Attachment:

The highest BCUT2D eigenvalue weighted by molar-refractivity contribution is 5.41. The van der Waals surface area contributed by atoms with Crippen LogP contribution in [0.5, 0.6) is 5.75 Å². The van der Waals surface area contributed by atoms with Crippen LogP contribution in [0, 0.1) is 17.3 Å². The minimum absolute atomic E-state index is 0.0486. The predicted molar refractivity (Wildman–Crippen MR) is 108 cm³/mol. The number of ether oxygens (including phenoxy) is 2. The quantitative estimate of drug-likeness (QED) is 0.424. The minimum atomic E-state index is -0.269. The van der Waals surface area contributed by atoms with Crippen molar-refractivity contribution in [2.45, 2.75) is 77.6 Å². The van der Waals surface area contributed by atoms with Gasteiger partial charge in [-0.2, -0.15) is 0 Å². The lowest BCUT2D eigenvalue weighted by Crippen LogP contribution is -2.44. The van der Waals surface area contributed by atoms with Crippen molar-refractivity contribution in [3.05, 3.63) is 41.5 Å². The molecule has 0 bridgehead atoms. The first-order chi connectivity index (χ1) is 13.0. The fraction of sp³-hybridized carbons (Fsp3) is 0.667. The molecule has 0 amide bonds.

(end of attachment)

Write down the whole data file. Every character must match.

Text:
The highest BCUT2D eigenvalue weighted by molar-refractivity contribution is 5.41. The van der Waals surface area contributed by atoms with Crippen LogP contribution in [0.5, 0.6) is 5.75 Å². The van der Waals surface area contributed by atoms with Crippen LogP contribution in [0, 0.1) is 17.3 Å². The minimum absolute atomic E-state index is 0.0486. The predicted molar refractivity (Wildman–Crippen MR) is 108 cm³/mol. The number of ether oxygens (including phenoxy) is 2. The quantitative estimate of drug-likeness (QED) is 0.424. The minimum atomic E-state index is -0.269. The van der Waals surface area contributed by atoms with Crippen molar-refractivity contribution in [2.45, 2.75) is 77.6 Å². The van der Waals surface area contributed by atoms with Gasteiger partial charge in [-0.2, -0.15) is 0 Å². The lowest BCUT2D eigenvalue weighted by Crippen LogP contribution is -2.44. The van der Waals surface area contributed by atoms with Crippen molar-refractivity contribution in [3.05, 3.63) is 41.5 Å². The molecule has 0 bridgehead atoms. The first-order chi connectivity index (χ1) is 13.0. The fraction of sp³-hybridized carbons (Fsp3) is 0.667. The molecule has 0 amide bonds.